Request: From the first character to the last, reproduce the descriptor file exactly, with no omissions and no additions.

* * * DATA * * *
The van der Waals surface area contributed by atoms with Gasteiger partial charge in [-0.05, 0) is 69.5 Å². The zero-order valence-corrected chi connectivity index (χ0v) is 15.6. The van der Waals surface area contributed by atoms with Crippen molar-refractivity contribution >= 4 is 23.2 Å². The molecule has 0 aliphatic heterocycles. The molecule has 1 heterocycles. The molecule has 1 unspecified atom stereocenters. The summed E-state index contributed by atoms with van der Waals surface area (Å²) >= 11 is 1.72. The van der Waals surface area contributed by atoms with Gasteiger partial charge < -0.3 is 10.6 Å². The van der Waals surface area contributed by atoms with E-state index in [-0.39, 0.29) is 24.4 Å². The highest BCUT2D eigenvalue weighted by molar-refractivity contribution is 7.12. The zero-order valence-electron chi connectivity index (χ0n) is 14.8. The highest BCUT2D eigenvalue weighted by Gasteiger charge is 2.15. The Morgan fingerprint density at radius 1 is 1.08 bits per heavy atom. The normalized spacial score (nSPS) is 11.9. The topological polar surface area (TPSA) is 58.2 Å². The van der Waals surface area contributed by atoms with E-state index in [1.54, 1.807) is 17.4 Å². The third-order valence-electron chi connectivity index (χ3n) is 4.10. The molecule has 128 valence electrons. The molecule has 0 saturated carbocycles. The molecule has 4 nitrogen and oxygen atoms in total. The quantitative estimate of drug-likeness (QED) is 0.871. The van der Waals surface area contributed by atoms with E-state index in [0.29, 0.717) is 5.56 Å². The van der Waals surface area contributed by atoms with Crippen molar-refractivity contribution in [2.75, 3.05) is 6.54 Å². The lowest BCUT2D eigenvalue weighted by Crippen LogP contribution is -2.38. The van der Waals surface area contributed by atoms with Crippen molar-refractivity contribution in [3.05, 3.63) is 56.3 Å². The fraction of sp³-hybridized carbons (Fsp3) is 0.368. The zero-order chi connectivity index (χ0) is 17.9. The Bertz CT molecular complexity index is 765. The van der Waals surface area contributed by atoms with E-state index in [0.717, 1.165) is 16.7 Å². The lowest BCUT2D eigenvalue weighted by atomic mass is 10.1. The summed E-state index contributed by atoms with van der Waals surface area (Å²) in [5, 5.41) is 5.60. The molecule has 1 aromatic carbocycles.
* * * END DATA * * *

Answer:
The van der Waals surface area contributed by atoms with Gasteiger partial charge in [-0.05, 0) is 69.5 Å². The zero-order valence-corrected chi connectivity index (χ0v) is 15.6. The van der Waals surface area contributed by atoms with Crippen molar-refractivity contribution >= 4 is 23.2 Å². The molecule has 0 aliphatic heterocycles. The molecule has 1 heterocycles. The molecule has 1 unspecified atom stereocenters. The summed E-state index contributed by atoms with van der Waals surface area (Å²) >= 11 is 1.72. The van der Waals surface area contributed by atoms with Gasteiger partial charge < -0.3 is 10.6 Å². The van der Waals surface area contributed by atoms with E-state index in [-0.39, 0.29) is 24.4 Å². The highest BCUT2D eigenvalue weighted by molar-refractivity contribution is 7.12. The zero-order valence-electron chi connectivity index (χ0n) is 14.8. The highest BCUT2D eigenvalue weighted by Gasteiger charge is 2.15. The Morgan fingerprint density at radius 1 is 1.08 bits per heavy atom. The normalized spacial score (nSPS) is 11.9. The topological polar surface area (TPSA) is 58.2 Å². The van der Waals surface area contributed by atoms with E-state index in [1.54, 1.807) is 17.4 Å². The third-order valence-electron chi connectivity index (χ3n) is 4.10. The molecule has 128 valence electrons. The molecule has 0 saturated carbocycles. The molecule has 4 nitrogen and oxygen atoms in total. The quantitative estimate of drug-likeness (QED) is 0.871. The van der Waals surface area contributed by atoms with E-state index in [0.29, 0.717) is 5.56 Å². The van der Waals surface area contributed by atoms with Crippen molar-refractivity contribution in [2.75, 3.05) is 6.54 Å². The lowest BCUT2D eigenvalue weighted by Crippen LogP contribution is -2.38. The van der Waals surface area contributed by atoms with Crippen molar-refractivity contribution in [3.05, 3.63) is 56.3 Å². The fraction of sp³-hybridized carbons (Fsp3) is 0.368. The zero-order chi connectivity index (χ0) is 17.9. The Bertz CT molecular complexity index is 765. The van der Waals surface area contributed by atoms with E-state index in [0.717, 1.165) is 16.7 Å². The lowest BCUT2D eigenvalue weighted by atomic mass is 10.1. The summed E-state index contributed by atoms with van der Waals surface area (Å²) in [5, 5.41) is 5.60. The molecule has 1 aromatic carbocycles.